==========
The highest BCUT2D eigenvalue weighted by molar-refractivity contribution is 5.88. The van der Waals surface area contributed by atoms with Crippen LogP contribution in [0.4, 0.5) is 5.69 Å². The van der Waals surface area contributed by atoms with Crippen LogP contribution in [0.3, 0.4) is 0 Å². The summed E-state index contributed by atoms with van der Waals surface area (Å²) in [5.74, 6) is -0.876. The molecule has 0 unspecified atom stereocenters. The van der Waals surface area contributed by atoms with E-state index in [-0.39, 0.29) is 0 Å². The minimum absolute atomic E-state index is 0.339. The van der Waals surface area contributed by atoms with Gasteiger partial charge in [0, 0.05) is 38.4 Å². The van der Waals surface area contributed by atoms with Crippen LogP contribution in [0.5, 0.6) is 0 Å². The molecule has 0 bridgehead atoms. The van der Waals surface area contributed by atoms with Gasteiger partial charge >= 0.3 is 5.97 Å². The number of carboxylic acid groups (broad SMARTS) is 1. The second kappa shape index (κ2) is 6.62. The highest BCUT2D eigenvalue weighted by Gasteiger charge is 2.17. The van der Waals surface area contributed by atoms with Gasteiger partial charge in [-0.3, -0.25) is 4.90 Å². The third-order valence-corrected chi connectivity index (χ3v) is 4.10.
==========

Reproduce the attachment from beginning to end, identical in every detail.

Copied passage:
The highest BCUT2D eigenvalue weighted by molar-refractivity contribution is 5.88. The van der Waals surface area contributed by atoms with Crippen LogP contribution in [0.4, 0.5) is 5.69 Å². The van der Waals surface area contributed by atoms with Crippen LogP contribution in [0.3, 0.4) is 0 Å². The summed E-state index contributed by atoms with van der Waals surface area (Å²) in [5.74, 6) is -0.876. The molecule has 0 unspecified atom stereocenters. The van der Waals surface area contributed by atoms with E-state index in [-0.39, 0.29) is 0 Å². The minimum absolute atomic E-state index is 0.339. The van der Waals surface area contributed by atoms with Gasteiger partial charge in [0, 0.05) is 38.4 Å². The van der Waals surface area contributed by atoms with Crippen LogP contribution in [0.5, 0.6) is 0 Å². The molecule has 0 bridgehead atoms. The van der Waals surface area contributed by atoms with Gasteiger partial charge >= 0.3 is 5.97 Å². The number of carboxylic acid groups (broad SMARTS) is 1. The second kappa shape index (κ2) is 6.62. The highest BCUT2D eigenvalue weighted by Gasteiger charge is 2.17. The van der Waals surface area contributed by atoms with Gasteiger partial charge in [-0.3, -0.25) is 4.90 Å². The third-order valence-corrected chi connectivity index (χ3v) is 4.10.